Before you head up that ladder to deck your home in Christmas lights, you'll want to do a few things first to ensure safety.
Daryl Lee and his professional crew hang lights for a living at about 100 homes every holiday season and say that hanging Christmas lights can be dangerous if you're not careful.
Lee advises Christmas light enthusiasts to take the lights out of their tightly packed bundle and lay them on the ground. Plug them in and make sure all the bulbs are working. Replace any bulbs that are broken and look for frayed lines or cracked cords.
"One, we're checking to see if they all work. Two, we're getting them warmed up," Lee said. "You want your icicles to look long and stretched out when they're hanging. By plugging them in on the ground, they drop a lot quicker."
People should also consult what the manufacturer is saying on the box when it comes to the amount of light strands that can be strung together. Stringing together too many strands of lights can be dangerous and can also burn out your bulbs.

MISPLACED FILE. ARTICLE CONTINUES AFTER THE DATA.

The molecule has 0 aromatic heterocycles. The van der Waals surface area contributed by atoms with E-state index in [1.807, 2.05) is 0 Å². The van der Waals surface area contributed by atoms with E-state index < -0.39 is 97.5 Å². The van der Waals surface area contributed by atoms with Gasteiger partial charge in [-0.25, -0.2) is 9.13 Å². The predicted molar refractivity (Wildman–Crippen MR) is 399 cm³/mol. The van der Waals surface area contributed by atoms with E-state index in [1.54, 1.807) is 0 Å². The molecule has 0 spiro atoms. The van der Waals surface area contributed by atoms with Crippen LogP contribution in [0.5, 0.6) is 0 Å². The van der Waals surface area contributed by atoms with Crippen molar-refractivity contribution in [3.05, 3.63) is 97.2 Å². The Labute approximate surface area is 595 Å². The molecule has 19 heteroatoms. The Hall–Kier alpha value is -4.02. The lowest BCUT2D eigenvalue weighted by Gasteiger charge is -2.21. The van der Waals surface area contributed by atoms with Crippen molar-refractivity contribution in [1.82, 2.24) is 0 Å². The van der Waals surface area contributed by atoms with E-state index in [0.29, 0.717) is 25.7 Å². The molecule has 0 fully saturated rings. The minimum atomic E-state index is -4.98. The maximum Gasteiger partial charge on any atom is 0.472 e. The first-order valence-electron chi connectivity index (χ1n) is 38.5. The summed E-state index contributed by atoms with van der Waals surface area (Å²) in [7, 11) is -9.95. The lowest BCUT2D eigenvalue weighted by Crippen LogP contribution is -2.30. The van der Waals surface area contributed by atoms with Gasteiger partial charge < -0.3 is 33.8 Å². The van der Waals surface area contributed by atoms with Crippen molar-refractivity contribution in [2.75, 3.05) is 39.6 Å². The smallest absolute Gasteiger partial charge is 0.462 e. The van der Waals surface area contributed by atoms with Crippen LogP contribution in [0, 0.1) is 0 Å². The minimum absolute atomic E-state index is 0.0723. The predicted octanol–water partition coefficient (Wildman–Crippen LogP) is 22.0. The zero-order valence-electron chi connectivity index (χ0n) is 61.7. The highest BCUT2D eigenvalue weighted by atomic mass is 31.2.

"When it comes to 300 count icicles, the standard rule is three strands in a row," Lee said. "The main reason for that is there's a fuse in the first main line and it can't handle you running six, seven, or eight strands in a row."
Don't overload a circuit. You want to follow the rules even if it means putting up multiple extension cords.
"A lot of people plug all their lights in the nearby socket. The plug still works but the lights don't work and it has to do with the fuses popping," Lee said. "You got to plan your power. Where are your outlets? Make sure you're running your cords properly."
Lee also shared some tips in preventing ladder injuries while hanging up your lights.
"Make sure you have a proper angle," Lee said. "Don't have your ladder too straight. Always have a spotter nearby just in case there's a problem."
By following these tips, you can safely lavish your house with a magnificent Christmas lights display.